Politics, porn, and football

Some of you may like my attempt, though it probably deserves more thought, to articulate why we pay little attention to big-money sports in my home. Here’s an excerpt:

Now, let’s not quibble over semantics; I know the Canadians spent millions on a national curling center, that parents of gymnasts fork over thousands for training, and so on. By “big-money,” I mean the sports swamped by wealth, and by its concomitant power over our hearts.

A power that induces fans to overlook thuggery, that induces college officials to cover up child molestation rather than jeopardize their football franchise, that encourages millions of boys to waste years perfecting the throwing and bouncing of balls at the expense of basic math and grammar skills.

I wrote much of it while listening to men down the street bark at their children during a Pee Wee football game. Not that I hold an unbending principle against barking at children, but what struck me was how that hour, other than perhaps (perhaps!) whatever time they spend in church, might be for many boys the most emotionally intense in their week. The time they feel most attuned to the true hearts of their fathers. And there’s something wrong with that, a kind of metastasis of the trivial. It’s not the inherent fault of the sport, of course, but ours for letting it get that way, or maybe for letting everything else become so drab in comparison.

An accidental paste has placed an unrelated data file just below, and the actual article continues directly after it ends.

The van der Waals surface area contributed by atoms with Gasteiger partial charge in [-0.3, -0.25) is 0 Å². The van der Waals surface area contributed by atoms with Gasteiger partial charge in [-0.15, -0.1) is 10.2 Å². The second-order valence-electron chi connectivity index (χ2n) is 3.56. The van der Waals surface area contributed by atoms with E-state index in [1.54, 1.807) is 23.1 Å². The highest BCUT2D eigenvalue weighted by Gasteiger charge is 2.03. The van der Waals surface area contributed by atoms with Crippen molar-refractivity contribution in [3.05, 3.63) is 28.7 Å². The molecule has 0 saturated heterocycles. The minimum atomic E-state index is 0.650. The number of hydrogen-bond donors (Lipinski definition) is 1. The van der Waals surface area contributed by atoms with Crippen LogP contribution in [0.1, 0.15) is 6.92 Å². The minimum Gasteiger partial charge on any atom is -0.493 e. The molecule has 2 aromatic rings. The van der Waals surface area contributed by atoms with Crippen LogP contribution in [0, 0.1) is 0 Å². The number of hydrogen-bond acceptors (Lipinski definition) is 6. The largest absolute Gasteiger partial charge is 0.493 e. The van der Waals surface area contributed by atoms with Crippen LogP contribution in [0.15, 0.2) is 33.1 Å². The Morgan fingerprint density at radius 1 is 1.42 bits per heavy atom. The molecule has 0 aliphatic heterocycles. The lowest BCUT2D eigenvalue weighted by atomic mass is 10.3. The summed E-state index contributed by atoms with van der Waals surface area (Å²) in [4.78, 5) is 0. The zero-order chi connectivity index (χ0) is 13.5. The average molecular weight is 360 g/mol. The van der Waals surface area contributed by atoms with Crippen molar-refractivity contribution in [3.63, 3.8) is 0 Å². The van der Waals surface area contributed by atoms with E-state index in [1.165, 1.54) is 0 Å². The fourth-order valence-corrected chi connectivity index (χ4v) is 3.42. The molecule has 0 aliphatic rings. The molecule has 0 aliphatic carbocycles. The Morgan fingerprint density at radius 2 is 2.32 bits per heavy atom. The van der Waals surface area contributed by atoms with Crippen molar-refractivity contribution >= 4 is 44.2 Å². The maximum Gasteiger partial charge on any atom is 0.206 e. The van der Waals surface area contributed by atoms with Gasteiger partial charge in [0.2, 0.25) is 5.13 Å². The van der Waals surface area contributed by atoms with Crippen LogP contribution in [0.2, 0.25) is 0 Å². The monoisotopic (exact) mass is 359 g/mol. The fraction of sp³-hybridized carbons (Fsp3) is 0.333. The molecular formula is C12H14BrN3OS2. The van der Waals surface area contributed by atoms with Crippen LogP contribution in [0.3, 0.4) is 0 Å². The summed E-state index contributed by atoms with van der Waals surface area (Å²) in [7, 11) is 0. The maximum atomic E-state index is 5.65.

If all that isn’t enough to provoke you to read it, consider how I equate big-money sports to pornography and politics. And as a side-thought, imagine a community invaded by none of those. Oh, and here’s the link.